WUOMFM

Bill Schuette

Attorney General Bill Schuette
Bill Schuette

The Michigan Civil Rights Commission is asking state Attorney General Bill Schuette for a formal ruling on whether it has the authority to extend housing and employment protections to gay, lesbian, and transgender people. That’s after an attorney from his office torpedoed a proposal the commission was on the cusp of adopting.

The commission had just wrapped up a two-hour public hearing and weeks of work on the request from a gay rights organization. The group asked the commission to determine whether protections against sex discrimination apply to LGBT people.

S(c)huette and Trump

21 hours ago

Apparently, President Donald Trump and Michigan Attorney General Bill Schuette agree: Spelling counts in their “winning” strategy.

Schuette announced this past week that he’s running for Governor in 2018 and Trump tweeted, and then had to retweet, a message of support.

Steve Carmody / Michigan Radio

Michigan Attorney General Bill Schuette picked up a big endorsement for his campaign for governor.

A presidential tweet:

Donald J. Trump‏ @realDonaldTrump

"Attorney General Bill Shuette will be a fantastic Governor for the great State of Michigan. I am bringing back your jobs and Bill will help!"

The president did misspell Schuette’s name.

Screen showing Line 5 on the bottom of the Straits of Mackinac.
Mark Brush / Michigan Radio

Earlier this week, Michigan Attorney General Bill Schuette officially confirmed what everybody knew: He is running for governor, or more exactly, for the Republican nomination next year.

When he made his announcement, he said a version of what all politicians say; he is doing this, not for himself, but for the people, for all of us. Well, I know a good way he can start to prove that to us and help his candidacy at the same time:

Bill Schuette
Bill Schuette / Facebook.com

Attorney General Bill Schuette, who actually has been running for governor forever, made it official yesterday, at a barbecue in his hometown of Midland. It wasn’t exactly a grass-roots rally; those who went were supposed to donate a minimum of $50 to the campaign.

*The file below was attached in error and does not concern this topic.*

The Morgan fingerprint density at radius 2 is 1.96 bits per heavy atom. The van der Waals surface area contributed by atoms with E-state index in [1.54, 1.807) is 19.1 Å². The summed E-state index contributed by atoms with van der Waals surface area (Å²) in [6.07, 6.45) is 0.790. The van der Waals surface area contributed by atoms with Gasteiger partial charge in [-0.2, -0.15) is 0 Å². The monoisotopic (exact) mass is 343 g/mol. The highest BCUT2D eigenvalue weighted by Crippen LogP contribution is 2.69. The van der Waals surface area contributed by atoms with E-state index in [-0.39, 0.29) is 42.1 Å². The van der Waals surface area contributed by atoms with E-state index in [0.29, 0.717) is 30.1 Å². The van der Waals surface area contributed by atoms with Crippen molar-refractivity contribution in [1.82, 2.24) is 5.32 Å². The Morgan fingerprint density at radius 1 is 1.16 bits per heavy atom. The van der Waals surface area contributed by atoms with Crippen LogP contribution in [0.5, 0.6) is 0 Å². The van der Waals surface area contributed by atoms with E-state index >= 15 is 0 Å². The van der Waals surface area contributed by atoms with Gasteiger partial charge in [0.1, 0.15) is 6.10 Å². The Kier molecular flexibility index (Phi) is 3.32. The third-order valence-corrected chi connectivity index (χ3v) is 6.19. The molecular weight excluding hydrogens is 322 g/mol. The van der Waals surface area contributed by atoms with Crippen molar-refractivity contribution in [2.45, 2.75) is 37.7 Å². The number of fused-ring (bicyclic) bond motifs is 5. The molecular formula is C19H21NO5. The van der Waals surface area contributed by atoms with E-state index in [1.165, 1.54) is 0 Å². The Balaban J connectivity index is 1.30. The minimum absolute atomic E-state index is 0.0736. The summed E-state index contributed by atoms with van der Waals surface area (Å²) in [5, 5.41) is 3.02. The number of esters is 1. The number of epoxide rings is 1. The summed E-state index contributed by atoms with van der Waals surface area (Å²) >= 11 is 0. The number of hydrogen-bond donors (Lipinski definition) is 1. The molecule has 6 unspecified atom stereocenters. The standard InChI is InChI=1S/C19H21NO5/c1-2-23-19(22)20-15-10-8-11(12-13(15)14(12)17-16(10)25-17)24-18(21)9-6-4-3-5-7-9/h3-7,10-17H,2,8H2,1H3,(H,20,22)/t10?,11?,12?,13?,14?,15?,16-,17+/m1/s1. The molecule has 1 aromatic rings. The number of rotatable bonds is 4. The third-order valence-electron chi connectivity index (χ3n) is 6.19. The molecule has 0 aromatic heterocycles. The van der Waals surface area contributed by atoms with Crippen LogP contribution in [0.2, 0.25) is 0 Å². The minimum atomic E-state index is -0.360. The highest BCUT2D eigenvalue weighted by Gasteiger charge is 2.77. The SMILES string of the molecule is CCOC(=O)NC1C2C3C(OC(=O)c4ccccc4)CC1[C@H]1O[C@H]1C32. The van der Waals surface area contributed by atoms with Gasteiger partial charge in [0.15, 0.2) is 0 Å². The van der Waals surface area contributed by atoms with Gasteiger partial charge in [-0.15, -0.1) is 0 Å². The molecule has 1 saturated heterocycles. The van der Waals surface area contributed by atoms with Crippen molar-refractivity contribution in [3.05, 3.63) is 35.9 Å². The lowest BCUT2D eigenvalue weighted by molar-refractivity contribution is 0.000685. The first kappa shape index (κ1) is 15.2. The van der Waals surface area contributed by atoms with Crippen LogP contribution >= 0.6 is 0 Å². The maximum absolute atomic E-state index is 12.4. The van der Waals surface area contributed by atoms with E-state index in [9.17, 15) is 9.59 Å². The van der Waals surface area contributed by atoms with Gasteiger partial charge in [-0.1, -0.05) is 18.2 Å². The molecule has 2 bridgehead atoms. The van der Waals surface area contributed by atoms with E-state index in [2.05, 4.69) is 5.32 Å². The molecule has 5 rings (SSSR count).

If you were willing to give $500, you could be designated a “grill master,” and for a thousand dollars, an “on duty” donor. That may have been a slight error in branding; I think being grill master sounds better. But Schuette hasn’t made many errors in this campaign – though, as he himself noted, his party faces an uphill battle.

Bill Schuette speaks to a crowd of supporters.
Steve Carmody / Michigan Radio

“Our next governor, Bill Schuette,” Cynthia Schuette introduced her husband to an enthusiastic hometown crowd in Midland on Tuesday.

Michigan’s attorney general’s interest in the state’s top job has not been a secret. 

In his speech, Schuette laid out his priorities.

The 15 people charged in the Flint water crisis so far.
Booking photos from the Michigan AGs office and others.

Taxpayers from the state of Michigan are funding both the defense and the prosecution in the Flint water crisis investigation.

The tab so far? $15.5 million.

Brian Turner / Flickr - http://j.mp/1SPGCl0

Michigan Attorney General Bill Schuette is backing changes to how counties deal with the property of people who’ve died. That's after news reports outlined how some attorneys appointed by the attorney general’s office to deal with unclaimed property have abused the process. They’ve taken control of property before families have filed with the local probate court, and charge large fees to sell and administer the property.

After this week, we’re starting to get a clearer picture of what the 2018 governor’s race will look like in Michigan.

In just a little more than a year, Republicans and Democrats in Michigan will choose their candidates for governor in the August primary. Governor Rick Snyder is term-limited so, it’s a wide open field.

Sarah Hulett / Michigan Radio

Attorney General Bill Schuette says the Michigan schools superintendent can't withhold state aid from school districts with American Indian mascots or logos. Earlier this year Superintendent Brian Whiston proposed cutting up to 10% of a district's annual payment. This Week in Review, Weekend Edition host Rebecca Kruth and senior news analyst Jack Lessenberry discuss Schuette's opinion on the matter.

They also talk about a ruling that temporarily halts state funding to private schools, Michigan Supreme Court Justice Joan Larsen's federal court nomination delay, and whether the an iconic Detroit hat shop is a casualty of rising downtown rents.

Steve Carmody / Michigan Radio

Michigan Secretary of State Ruth Johnson released her response to a request from the Trump administration’s election commission for voter data on Monday. She agreed to turn over some information but not all, citing Michigan law.